Ikea Effect: A Cognitive Bias Born From Labour of Love
Year of production: 2023
We like to think of ourselves as rational beings who, when presented with enough information and time for contemplation, can make good choices and judgements. Well, ha-ha, the joke’s on us, because we are not. In this series of short articles about our beautiful and flawed brains – more specifically about cognitive biases – we will look at five common cognitive biases that directly connect to media and information literacies (MILs). The foundation of MILs is knowing oneself and others, and what better time to remind ourselves of our biases than at the brink of elections! So hopefully next time we find ourselves in the middle of a heated online debate about political views or simply as targets of political campaigns, we will know better than to let our brains hijack our judgement through these cognitive shifts.
The IKEA effect is a cognitive bias in which we assign greater value to something we have been involved in creating, to which we have devoted our care and time. The name, of course, refers to the well-known furniture manufacturer, which has built its entire business model around this shift. Why sell medium-to-low-quality stuff to people and have them be grumpy about it when you can make them assemble the affordable furniture themselves and through that action make the customers happy and proud, sitting on their “self-made” wonky chairs. The effect has been known for a long time but the relatively recent Ikea label seems to have stuck – it is a widely recognised global brand, the science seems whimsical and the connection is somewhat surprising and thus memorable.
Examples of this effect in action are plentiful: from various DIY products that require a lot of effort in assembly, painting, and tuning; to the sale of garden and agricultural products where customers are invited to pick their own produce and then pay for it; from why people who have renovated their own houses tend to anchor the selling price very high; to crowdsourcing or lending a helping hand in world cleanup efforts. Essentially, the strong emergence of this shift is even nice – people are seen as active co-creators rather than passive consumers.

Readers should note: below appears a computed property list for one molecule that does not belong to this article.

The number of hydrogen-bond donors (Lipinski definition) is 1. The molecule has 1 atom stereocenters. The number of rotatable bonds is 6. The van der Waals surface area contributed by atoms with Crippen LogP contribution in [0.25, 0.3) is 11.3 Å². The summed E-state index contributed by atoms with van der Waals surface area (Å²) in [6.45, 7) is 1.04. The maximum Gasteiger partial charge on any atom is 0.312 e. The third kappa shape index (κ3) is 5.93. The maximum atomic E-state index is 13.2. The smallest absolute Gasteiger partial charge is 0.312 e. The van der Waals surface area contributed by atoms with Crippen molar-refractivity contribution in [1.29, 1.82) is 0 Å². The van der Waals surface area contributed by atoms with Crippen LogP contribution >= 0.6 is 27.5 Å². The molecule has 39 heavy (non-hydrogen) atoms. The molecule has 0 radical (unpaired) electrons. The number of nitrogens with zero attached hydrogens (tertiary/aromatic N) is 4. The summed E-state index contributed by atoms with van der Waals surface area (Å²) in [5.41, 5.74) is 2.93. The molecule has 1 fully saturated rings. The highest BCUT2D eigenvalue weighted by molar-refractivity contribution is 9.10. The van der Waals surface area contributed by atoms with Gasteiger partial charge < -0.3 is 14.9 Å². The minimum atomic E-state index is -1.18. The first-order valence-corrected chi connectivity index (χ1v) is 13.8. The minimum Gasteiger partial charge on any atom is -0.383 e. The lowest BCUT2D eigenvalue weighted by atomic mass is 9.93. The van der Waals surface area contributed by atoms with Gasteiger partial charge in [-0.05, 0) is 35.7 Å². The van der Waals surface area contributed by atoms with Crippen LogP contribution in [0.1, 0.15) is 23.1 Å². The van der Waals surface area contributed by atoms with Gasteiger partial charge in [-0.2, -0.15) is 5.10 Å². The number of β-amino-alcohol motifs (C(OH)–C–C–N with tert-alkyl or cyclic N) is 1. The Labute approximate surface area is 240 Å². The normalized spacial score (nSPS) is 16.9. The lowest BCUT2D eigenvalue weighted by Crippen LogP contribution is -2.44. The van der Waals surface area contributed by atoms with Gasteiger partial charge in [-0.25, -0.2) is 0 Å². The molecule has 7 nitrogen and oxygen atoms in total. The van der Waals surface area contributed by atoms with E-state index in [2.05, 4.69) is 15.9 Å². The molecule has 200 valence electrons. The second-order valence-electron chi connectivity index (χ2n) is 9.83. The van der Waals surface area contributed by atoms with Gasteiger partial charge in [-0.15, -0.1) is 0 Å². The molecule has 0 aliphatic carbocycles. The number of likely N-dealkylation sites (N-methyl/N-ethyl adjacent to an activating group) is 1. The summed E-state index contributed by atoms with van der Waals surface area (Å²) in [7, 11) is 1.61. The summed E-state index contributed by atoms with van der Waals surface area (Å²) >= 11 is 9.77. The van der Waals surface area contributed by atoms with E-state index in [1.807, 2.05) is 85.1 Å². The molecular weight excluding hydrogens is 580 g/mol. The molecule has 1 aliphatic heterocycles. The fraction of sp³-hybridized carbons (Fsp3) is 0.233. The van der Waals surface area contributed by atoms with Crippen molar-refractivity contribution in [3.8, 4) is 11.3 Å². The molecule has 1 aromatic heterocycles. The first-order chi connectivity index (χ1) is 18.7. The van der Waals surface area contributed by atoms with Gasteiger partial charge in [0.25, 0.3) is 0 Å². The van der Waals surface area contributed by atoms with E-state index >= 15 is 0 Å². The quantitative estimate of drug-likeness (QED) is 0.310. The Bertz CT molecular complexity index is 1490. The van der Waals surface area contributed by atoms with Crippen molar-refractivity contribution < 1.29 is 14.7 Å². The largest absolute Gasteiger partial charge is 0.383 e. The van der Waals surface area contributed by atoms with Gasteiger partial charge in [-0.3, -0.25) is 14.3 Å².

How much would you pay for this magnificent clump of wrinkled paper?
Researchers have come up with clever yet simple studies to test this effect – one team of scientists got people to do origami and paid them for their effort, but then asked: ‘This origami crane you just made really belongs to us because we paid you for your time. But we’ll tell you what, we might be persuaded to sell it to you. Please write down the maximum amount of money that you would be willing to pay to take your origami creation home with you.’ The cunningness of their research design lies in the existence of another group – people who had not made anything with their hands but were similarly asked, ‘how much would you pay for these creations?’ The difference was vast, the makers truly believed in the quality and aesthetics of their crooked cranes, willing to pay five times as much as the ‘buyers’.
The Ikea effect is a cognitive bias that makes us value effort – if something is too easy, it is not perceived as meaningful and valuable. We are creative creatures and need some challenges, a sense of accomplishment, figuring difficult things out, finding the easter egg!
Participatory media kicks the Ikea effect into gear
Why am I talking about this here? The foundation of media and information competence is self-awareness – understanding how our brains and perceptions work. Because if we don’t, others can use these flaws against us, whether it be to get elected to a position of power or manipulate us into buying stuff we do not need, or make us scared and confused and thus, easily mouldable. Here’s an example from the field of media literacies: If I have been involved in creating and strengthening a certain online group, I may view the broader impact of that group, the practices that spread within it, and its values through somewhat rose-tinted glasses (e.g., not noticing the destructiveness of that group).
Or, for example, if I have provided ideas for writing a journalistic story, sources, or hidden perspectives, I would appreciate that publication and article more highly. Online platforms and social media often feature user-generated content, such as reviews, ratings, and comments. Users may assign greater credibility and value to content created by peers or fellow users because they feel a sense of participation in the platform. Contemporary participatory culture gives us ample opportunities to let the Ikea effect take off.